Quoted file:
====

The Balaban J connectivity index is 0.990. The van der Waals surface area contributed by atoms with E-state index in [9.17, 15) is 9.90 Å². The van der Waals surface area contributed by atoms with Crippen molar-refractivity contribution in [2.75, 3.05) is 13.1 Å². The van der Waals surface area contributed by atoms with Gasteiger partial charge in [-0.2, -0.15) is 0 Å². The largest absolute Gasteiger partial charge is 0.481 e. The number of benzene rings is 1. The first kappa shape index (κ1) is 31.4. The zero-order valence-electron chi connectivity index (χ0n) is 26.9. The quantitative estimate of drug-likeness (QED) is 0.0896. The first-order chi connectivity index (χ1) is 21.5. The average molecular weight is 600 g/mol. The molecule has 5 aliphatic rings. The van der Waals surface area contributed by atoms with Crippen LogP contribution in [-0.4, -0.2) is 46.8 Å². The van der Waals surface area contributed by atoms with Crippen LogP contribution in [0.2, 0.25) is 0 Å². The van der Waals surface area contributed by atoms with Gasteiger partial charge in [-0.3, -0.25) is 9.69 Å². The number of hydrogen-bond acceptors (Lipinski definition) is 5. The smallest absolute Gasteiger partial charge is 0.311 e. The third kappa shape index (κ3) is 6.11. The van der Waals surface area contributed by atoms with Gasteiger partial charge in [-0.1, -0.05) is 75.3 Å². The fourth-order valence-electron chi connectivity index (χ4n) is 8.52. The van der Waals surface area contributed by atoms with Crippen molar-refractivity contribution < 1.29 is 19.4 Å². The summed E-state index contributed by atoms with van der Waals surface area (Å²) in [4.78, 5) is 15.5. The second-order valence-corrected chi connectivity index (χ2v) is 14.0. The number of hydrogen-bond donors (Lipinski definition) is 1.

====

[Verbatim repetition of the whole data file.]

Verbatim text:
The Balaban J connectivity index is 0.990. The van der Waals surface area contributed by atoms with E-state index in [9.17, 15) is 9.90 Å². The van der Waals surface area contributed by atoms with Crippen molar-refractivity contribution in [2.75, 3.05) is 13.1 Å². The van der Waals surface area contributed by atoms with Gasteiger partial charge in [-0.2, -0.15) is 0 Å². The largest absolute Gasteiger partial charge is 0.481 e. The number of benzene rings is 1. The first kappa shape index (κ1) is 31.4. The zero-order valence-electron chi connectivity index (χ0n) is 26.9. The quantitative estimate of drug-likeness (QED) is 0.0896. The first-order chi connectivity index (χ1) is 21.5. The average molecular weight is 600 g/mol. The molecule has 5 aliphatic rings. The van der Waals surface area contributed by atoms with Crippen LogP contribution in [-0.4, -0.2) is 46.8 Å². The van der Waals surface area contributed by atoms with Crippen LogP contribution in [0.2, 0.25) is 0 Å². The van der Waals surface area contributed by atoms with Gasteiger partial charge in [-0.3, -0.25) is 9.69 Å². The number of hydrogen-bond acceptors (Lipinski definition) is 5. The smallest absolute Gasteiger partial charge is 0.311 e. The third kappa shape index (κ3) is 6.11. The van der Waals surface area contributed by atoms with Gasteiger partial charge in [-0.1, -0.05) is 75.3 Å². The fourth-order valence-electron chi connectivity index (χ4n) is 8.52. The van der Waals surface area contributed by atoms with Crippen molar-refractivity contribution < 1.29 is 19.4 Å². The summed E-state index contributed by atoms with van der Waals surface area (Å²) in [4.78, 5) is 15.5. The second-order valence-corrected chi connectivity index (χ2v) is 14.0. The number of hydrogen-bond donors (Lipinski definition) is 1.